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What Are Some Pathogens Commonly Found In Septic Tanks?

by Phil Lawrence

A filthy septic tank might develop a foul odor, but did you know that it can also host dangerous pathogens that affect the health of humans and animals? Regular maintenance helps prevent the growth of pathogens that thrive in the wet, humid interior of a septic tank. You can pump the waste out of a tank on your own, but you may miss some of the debris inside if you don't have the special tools and equipment that a professional possesses. Prevent the common pathogens listed below from flourishing in or around your septic tank by hiring an expert who specializes in septic tank service to maintain your system.

The Hepatitis A Virus

Raw waste from a septic system may contain more than 100 different viruses. Hepatitis A is one of these viruses, and it can cause a host of unpleasant symptoms ranging from mild stomach cramps to serious issues with liver function. This virus remains alive for an extended period of time after it has been displaced into the soil surrounding the septic tank, so it's important to have an expert thoroughly clean and sanitize your septic system on a regular basis. A company that specializes in septic tank cleaning can determine how often you need your system cleaned.

Bacteria That Cause Gastroenteritis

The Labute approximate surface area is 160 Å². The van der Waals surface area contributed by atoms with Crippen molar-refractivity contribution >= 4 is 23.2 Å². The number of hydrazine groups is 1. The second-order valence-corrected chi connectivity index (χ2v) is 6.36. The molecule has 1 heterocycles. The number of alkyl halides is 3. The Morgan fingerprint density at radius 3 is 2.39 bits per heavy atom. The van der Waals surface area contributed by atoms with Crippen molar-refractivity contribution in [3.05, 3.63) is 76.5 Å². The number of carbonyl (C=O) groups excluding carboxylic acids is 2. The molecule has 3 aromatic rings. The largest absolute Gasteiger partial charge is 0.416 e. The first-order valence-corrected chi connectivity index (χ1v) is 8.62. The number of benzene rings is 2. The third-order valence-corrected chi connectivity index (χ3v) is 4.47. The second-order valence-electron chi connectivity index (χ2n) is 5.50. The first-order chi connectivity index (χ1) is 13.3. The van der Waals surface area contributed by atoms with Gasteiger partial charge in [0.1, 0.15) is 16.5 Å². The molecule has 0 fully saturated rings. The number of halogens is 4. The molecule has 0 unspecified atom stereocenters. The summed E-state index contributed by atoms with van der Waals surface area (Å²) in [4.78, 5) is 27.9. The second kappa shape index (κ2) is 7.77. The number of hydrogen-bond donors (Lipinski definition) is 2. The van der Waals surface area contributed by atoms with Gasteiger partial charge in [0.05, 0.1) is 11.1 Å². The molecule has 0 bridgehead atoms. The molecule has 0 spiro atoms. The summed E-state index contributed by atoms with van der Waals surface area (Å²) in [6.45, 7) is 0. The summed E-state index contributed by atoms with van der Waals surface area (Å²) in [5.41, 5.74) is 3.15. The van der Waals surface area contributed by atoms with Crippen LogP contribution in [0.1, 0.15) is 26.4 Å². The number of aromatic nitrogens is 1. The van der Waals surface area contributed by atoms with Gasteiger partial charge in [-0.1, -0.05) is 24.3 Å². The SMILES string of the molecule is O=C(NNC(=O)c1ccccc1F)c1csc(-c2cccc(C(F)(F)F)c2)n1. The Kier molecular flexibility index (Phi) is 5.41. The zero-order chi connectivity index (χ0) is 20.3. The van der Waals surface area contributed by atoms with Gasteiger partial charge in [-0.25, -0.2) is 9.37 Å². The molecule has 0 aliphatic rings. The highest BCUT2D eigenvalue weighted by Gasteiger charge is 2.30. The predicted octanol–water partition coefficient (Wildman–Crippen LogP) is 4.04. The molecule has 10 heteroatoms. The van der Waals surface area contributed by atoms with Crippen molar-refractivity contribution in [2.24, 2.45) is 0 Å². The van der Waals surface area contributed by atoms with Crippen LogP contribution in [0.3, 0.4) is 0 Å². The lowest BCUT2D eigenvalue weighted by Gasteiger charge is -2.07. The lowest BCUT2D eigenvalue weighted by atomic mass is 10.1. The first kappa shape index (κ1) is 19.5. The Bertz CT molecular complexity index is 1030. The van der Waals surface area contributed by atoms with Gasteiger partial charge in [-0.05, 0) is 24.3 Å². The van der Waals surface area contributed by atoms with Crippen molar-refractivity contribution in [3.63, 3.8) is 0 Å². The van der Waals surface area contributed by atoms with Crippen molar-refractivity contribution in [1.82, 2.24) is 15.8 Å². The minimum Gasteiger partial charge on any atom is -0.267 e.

Many different types of bacteria can grow inside of a septic tank. When a person or animal becomes exposed to bacteria, a bacterial infection known as gastroenteritis may develop. Gastroenteritis is often misdiagnosed as the stomach flu because of its symptoms. The large and small intestine become inflamed after exposure to bacteria, such as E. coli or Shigella, resulting in nausea, diarrhea, or abdominal cramps, or vomiting.

A septic tank expert can help remove harmful bacteria from your tank by pumping it or unclogging its pipes. If you share a septic system with a large community, such as an apartment complex or industrial work site, let the specialist know that you are concerned about the risk of contracting a bacterial infection from the septic waste. 

Parasitic Worms

It is not uncommon for parasitic worms to make themselves at home in untreated sewage. These disease-causing worms can live outside of the septic system, which means you can become exposed to them by touching contaminated soil surrounding the tank or pipes. Exposure may cause bloody diarrhea or profuse vomiting, both of which may lead to unwanted weight loss or anemia. A septic tank specialist, like those at Southern Sanitary Systems Inc, can examine the layout of your septic system and help you figure out how to prevent exposure to parasitic worms.

As you now know, a poorly maintained septic system puts you at risk of contracting diseases from numerous pathogens. If you haven't maintained your septic system consistently, 'fess up and schedule a septic tank cleaning ASAP.